Curriculum Connections PDF
Summary: This story is about a young Jewish girl named Beate whose family fled Russia to escape antisemitism. As she grew up in Japan, Beate became aware of the lack of women’s rights. The title No Steps Behind refers to the sexism she encountered, reflected in traditional sayings such as “Women walk three steps behind.” After college in the United States, Beate is hired by the U.S. military during the postwar Occupation of Japan. She is able to use her talents as a translator to help write a new constitution for Japan that ensures equal rights for women.
Vocabulary: (definitions from dictionary.com)
dōmo arigatō: Japanese for “thank you” [pronounced: DOUGH-mow ah-REE-gah-toe]
internment camp: a prison camp for the confinement of prisoners of war, enemy aliens, political prisoners, and more.
Universal Theme: The universal theme of this story is determination.
- Coming of age
- Facing reality
- Power of tradition
- Heroism—real and perceived
- Knowledge versus ignorance
- Individual versus society
Higher Level Questioning
REMEMBER (Level 1): Recognizing and recalling
List the main events in the story from beginning to end.
- Why did the family immigrate to Austria and then Japan?
- How would you define the ways women were treated in Japan when Beate first moved there?
UNDERSTAND (Level 2): Interpreting, exemplifying, classifying, summarizing, inferring, comparing, explaining
- How did hearing the president’s speech change Beate’s life?
- How did seeing her classmates’ opportunities in college make Beate feel about the opportunities her friends had in Japan?
- What can you infer about the picture of Beate on the plane with the soldiers when she first saw Japan after the bombing? What do you think the soldiers thought of her? Did she seem to care?
APPLY (Level 3): Executing and implementing
- What examples show the importance of Beate’s job in the military?
- How would you solve the issue of women being treated as inferior to men?
- What if Beate had not had the opportunity to work with the military?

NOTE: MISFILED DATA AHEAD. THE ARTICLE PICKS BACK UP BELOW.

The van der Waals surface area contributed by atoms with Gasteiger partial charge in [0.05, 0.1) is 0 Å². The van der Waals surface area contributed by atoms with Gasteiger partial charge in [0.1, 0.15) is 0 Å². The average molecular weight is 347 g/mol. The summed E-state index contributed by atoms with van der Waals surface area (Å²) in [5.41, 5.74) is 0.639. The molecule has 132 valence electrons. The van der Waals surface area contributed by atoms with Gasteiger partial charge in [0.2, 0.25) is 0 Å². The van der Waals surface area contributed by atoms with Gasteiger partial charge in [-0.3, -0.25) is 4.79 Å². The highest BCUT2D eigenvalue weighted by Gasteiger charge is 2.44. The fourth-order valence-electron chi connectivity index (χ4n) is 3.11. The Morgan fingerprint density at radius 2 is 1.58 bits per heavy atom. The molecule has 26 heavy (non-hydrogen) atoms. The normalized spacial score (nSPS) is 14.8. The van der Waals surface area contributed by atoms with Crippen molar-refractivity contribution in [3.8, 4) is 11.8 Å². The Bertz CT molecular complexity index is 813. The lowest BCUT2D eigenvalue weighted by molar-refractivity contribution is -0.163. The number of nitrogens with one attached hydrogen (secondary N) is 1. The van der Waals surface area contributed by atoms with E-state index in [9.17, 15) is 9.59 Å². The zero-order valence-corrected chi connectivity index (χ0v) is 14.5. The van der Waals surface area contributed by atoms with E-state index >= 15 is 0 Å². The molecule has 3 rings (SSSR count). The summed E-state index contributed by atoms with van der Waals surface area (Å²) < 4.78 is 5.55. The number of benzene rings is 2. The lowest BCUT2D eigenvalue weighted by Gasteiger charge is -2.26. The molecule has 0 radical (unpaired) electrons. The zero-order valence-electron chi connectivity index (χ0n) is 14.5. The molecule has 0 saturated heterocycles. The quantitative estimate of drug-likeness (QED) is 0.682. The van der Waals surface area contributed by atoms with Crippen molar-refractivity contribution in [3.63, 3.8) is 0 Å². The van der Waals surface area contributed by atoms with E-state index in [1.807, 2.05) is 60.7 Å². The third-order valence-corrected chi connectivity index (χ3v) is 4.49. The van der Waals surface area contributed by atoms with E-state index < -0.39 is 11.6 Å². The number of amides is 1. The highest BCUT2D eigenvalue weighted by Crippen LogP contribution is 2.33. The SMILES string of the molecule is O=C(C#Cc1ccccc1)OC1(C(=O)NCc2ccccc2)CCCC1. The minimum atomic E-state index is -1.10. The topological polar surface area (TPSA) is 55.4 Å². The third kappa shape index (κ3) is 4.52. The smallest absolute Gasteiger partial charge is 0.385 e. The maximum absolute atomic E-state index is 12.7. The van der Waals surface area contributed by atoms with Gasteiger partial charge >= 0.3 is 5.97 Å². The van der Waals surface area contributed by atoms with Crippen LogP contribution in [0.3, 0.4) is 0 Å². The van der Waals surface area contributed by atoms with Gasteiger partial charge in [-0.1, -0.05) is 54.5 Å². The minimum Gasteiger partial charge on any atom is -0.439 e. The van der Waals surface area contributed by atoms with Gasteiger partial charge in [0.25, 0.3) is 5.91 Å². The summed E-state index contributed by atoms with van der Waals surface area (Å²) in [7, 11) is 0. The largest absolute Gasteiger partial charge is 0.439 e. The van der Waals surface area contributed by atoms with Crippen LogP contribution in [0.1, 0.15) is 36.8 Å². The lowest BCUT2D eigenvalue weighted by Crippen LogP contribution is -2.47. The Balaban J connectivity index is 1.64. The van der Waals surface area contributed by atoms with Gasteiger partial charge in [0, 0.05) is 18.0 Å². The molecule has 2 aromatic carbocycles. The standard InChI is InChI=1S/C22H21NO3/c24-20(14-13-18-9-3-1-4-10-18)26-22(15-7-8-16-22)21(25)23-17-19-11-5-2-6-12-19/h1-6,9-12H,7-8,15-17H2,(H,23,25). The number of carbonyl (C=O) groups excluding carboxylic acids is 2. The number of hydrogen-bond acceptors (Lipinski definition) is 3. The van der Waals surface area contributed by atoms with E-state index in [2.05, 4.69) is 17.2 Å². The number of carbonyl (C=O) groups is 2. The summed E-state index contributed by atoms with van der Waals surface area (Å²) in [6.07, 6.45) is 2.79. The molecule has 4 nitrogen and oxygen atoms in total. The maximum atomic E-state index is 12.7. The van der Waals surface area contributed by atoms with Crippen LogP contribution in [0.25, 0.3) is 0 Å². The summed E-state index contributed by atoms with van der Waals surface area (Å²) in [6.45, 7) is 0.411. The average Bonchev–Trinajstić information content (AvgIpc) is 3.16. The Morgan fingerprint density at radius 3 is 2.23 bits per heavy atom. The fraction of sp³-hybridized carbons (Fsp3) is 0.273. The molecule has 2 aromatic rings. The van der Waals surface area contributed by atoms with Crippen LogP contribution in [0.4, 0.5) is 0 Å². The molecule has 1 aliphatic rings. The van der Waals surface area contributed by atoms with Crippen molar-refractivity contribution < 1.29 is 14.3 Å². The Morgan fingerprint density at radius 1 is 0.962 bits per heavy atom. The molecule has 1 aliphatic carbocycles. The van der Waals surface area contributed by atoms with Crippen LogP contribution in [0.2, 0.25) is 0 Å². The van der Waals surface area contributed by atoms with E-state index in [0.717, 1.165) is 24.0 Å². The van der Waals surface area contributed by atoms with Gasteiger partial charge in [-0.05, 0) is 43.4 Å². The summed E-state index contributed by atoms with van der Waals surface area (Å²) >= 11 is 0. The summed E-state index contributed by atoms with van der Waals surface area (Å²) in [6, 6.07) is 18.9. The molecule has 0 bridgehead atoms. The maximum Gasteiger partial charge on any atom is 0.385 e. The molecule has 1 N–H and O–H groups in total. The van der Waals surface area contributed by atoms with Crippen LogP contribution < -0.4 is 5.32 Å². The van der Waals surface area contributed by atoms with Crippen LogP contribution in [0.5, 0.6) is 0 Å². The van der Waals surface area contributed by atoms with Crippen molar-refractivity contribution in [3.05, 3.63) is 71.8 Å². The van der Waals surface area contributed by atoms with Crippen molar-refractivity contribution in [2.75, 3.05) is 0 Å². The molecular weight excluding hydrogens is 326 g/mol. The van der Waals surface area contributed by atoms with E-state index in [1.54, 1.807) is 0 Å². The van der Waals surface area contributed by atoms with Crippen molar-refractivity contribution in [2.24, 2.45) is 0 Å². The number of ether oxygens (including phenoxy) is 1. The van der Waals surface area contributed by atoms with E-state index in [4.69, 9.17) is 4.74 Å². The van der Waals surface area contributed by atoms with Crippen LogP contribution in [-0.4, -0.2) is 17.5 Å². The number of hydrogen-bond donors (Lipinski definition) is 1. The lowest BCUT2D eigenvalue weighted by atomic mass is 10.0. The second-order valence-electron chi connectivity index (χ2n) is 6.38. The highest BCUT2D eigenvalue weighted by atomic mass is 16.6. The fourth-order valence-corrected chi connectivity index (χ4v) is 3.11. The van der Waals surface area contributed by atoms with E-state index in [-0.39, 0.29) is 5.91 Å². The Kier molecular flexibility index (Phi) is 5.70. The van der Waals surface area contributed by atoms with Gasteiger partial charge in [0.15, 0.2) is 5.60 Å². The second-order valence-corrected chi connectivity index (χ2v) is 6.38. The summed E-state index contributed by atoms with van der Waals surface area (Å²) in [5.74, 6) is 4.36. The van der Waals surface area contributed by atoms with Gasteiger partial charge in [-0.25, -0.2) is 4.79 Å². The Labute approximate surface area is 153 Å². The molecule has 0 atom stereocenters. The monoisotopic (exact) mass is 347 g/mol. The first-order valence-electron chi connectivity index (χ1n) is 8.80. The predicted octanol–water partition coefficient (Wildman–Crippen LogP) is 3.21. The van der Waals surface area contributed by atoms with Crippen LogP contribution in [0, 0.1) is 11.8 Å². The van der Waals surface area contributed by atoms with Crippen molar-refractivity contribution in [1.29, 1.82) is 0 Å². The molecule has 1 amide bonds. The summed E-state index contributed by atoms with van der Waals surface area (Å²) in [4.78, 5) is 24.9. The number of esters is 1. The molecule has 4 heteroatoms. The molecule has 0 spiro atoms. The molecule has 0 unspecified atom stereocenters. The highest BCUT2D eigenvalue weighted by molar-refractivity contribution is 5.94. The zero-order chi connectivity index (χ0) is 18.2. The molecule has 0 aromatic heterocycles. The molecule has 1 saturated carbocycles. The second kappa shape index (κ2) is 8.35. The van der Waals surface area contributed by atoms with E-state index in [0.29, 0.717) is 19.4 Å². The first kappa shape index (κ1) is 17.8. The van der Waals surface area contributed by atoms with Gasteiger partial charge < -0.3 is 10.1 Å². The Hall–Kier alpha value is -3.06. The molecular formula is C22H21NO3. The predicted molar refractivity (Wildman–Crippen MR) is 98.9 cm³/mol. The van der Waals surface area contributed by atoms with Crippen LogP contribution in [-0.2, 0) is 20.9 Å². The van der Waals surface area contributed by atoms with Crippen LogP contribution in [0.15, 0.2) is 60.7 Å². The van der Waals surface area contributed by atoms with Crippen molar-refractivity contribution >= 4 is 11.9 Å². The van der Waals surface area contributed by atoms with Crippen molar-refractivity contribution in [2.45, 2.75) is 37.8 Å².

ANALYZE (Level 4): Differentiating, organizing, attributing
- What is the significance of Beate’s conversation with Colonel Kades?
- Why is it important that Beate looks directly at the delegates and not at the floor?
- Why do you think Beate’s hard work in changing the nation’s future was considered a security secret?
EVALUATE (Level 5): Checking and critiquing
- Compare the ways the illustrator portrayed the difficult times and the good times.
- Predict what would have happened if Beate had not stood up for women’s rights.
- What facts can you gather about Beate’s position on women’s rights in Japan and America?
CREATE (Level 6): Generating, planning, producing
- What is your opinion of what Beate did? Should she be considered a hero?
- What choice would you have made in Beate’s position? How would you stand up for women’s rights?
- What is the most important lesson in this story? Why?
- Have students illustrate a story about something they stood up for or something they are passionate about.
- Have students research Beate’s life and create a visual timeline.
- Have students calculate the distance between Japan, Austria, and the U.S.
- Have students write a diary entry sharing Beate’s feelings when she was not in contact with her family.
- Have students create a poster or short PSA video in support of women’s rights.
Author: Meredith Lesney, middle-school librarian and author
Publisher’s Curriculum Guide
Fill out the online form to access the NCTA webinar with author Jeff Gottesfeld
National Jewish Book Award Finalist
Junior Library Guild Selection